February 15th, 2012


6 of 52

When I was in junior high school I saw A Man for All Seasons and Anne of a Thousand Days fairly close to each other. They jumble a bit in my mind, and I often find myself remembering Burton as Henry VIII in scenes with Paul Scofield as Thomas More (no--that would have been Robert Shaw, in a masterful stroke of hideous mis-casting). Nonetheless, those two films early on formed many of my ideas about that period of British history. Then add in Keith Mitchell in The Six Wives of Henry the Eighth. Now add in all my catechism classes as a good Catholic girl. And that the chapel at my graduate school (as at many) was St. Thomas More Chapel. I think you can see where I'm going with this.

So, I came to Wolf Hall thinking that I was venturing into well-known territories. The tragedy of Henry's conflicted conscience and libido; the noble Katherine; the pitiable Mary; the horrible Anne; the venal Wolsey; the ambitious Norfolk; the wise More; and the greedy, villainous Thomas Cromwell. I was utterly unprepared for what I found instead.

This book is told from the point of view of Cromwell. In its pages you find a patriotic Wolsey, a fragile Henry, and all of the other characters are painted in equally unforeseen ways. Most surprising of all in their presentations are More, and most especially Cromwell--who we see as son, father, husband, widower, master, and friend. I'm not sure I'll ever forgive Mantel for creating a Cromwell I can care about.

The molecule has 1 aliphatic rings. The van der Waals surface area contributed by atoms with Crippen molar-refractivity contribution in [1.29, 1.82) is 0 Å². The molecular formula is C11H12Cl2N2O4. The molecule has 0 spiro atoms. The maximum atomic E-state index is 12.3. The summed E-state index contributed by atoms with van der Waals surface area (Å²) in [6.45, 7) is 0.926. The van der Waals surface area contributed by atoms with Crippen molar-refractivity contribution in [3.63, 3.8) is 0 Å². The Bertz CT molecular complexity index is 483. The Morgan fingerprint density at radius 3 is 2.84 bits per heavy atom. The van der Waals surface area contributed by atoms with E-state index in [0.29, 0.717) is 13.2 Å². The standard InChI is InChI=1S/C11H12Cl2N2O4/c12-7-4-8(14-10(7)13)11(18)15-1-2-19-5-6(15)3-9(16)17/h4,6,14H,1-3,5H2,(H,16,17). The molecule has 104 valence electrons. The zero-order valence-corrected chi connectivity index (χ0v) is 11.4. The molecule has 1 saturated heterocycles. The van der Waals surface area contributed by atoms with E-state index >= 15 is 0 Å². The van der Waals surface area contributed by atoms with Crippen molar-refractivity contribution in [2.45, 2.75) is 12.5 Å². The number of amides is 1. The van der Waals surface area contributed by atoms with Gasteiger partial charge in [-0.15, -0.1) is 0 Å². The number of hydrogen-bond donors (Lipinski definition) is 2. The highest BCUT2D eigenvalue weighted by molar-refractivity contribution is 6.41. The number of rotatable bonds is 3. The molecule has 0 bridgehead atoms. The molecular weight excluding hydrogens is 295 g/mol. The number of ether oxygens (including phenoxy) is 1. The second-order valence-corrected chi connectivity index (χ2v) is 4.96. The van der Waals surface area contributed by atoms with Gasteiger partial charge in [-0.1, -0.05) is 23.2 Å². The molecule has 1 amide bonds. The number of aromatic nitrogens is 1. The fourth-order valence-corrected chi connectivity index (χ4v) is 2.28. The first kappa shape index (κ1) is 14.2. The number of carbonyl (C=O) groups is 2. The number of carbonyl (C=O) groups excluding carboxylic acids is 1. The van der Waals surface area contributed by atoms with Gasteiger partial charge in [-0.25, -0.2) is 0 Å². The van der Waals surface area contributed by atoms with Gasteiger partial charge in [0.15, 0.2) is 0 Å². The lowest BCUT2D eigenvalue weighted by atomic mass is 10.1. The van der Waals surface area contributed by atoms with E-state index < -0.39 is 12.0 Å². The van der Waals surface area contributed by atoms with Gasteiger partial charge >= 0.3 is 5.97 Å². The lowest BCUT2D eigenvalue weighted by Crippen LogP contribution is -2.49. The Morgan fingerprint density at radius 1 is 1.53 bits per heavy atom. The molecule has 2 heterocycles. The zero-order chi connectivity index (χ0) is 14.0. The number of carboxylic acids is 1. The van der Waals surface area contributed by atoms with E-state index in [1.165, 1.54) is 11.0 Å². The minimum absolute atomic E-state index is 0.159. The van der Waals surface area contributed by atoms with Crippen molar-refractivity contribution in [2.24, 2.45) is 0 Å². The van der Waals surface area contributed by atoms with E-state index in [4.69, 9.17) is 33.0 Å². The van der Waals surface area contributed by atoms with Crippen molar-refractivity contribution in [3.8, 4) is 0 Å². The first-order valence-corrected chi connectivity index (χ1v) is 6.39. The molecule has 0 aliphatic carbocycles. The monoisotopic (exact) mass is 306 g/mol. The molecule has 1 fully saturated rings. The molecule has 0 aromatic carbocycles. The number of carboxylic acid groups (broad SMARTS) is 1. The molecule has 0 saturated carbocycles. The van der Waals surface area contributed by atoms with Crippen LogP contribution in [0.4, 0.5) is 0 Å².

The writing itself is a marvel, and I fully understand why it won the Booker. While unrelentingly first person, there is a surprising lack of ego in the voice, and at times it wanders into dream, or fever, and yet there is never any sense of wrongness, just a change of perspective that throws everything before and after into a new light.

As this book ends Thomas More has just lost his head. There are more volumes to come, we are told. I'm not sure I can bear to read them, because, as history tells us, the lords pull Cromwell down, and Henry claims his head. This is a moment in history I am used to cheering. I wonder if I am strong enough, brave enough, to face a chance that I will mourn this Cromwell. Or even that I may weep.